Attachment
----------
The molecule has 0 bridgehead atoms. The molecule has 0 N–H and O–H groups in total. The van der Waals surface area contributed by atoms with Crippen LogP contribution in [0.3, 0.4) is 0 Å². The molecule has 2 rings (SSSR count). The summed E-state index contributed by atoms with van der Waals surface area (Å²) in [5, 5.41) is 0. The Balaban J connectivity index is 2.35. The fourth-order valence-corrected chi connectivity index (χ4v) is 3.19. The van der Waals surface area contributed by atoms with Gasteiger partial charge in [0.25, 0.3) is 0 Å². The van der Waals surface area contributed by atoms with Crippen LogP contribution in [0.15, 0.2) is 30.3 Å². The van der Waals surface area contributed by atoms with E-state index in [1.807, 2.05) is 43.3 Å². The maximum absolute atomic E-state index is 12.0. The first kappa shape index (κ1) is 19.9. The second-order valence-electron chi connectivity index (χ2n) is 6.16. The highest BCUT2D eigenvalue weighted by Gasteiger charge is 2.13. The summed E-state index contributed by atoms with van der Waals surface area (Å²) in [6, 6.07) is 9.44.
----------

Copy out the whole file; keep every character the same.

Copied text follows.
The molecule has 0 bridgehead atoms. The molecule has 0 N–H and O–H groups in total. The van der Waals surface area contributed by atoms with Crippen LogP contribution in [0.3, 0.4) is 0 Å². The molecule has 2 rings (SSSR count). The summed E-state index contributed by atoms with van der Waals surface area (Å²) in [5, 5.41) is 0. The Balaban J connectivity index is 2.35. The fourth-order valence-corrected chi connectivity index (χ4v) is 3.19. The van der Waals surface area contributed by atoms with Gasteiger partial charge in [0.25, 0.3) is 0 Å². The van der Waals surface area contributed by atoms with Crippen LogP contribution in [0.15, 0.2) is 30.3 Å². The van der Waals surface area contributed by atoms with E-state index in [1.807, 2.05) is 43.3 Å². The maximum absolute atomic E-state index is 12.0. The first kappa shape index (κ1) is 19.9. The second-order valence-electron chi connectivity index (χ2n) is 6.16. The highest BCUT2D eigenvalue weighted by Gasteiger charge is 2.13. The summed E-state index contributed by atoms with van der Waals surface area (Å²) in [6, 6.07) is 9.44.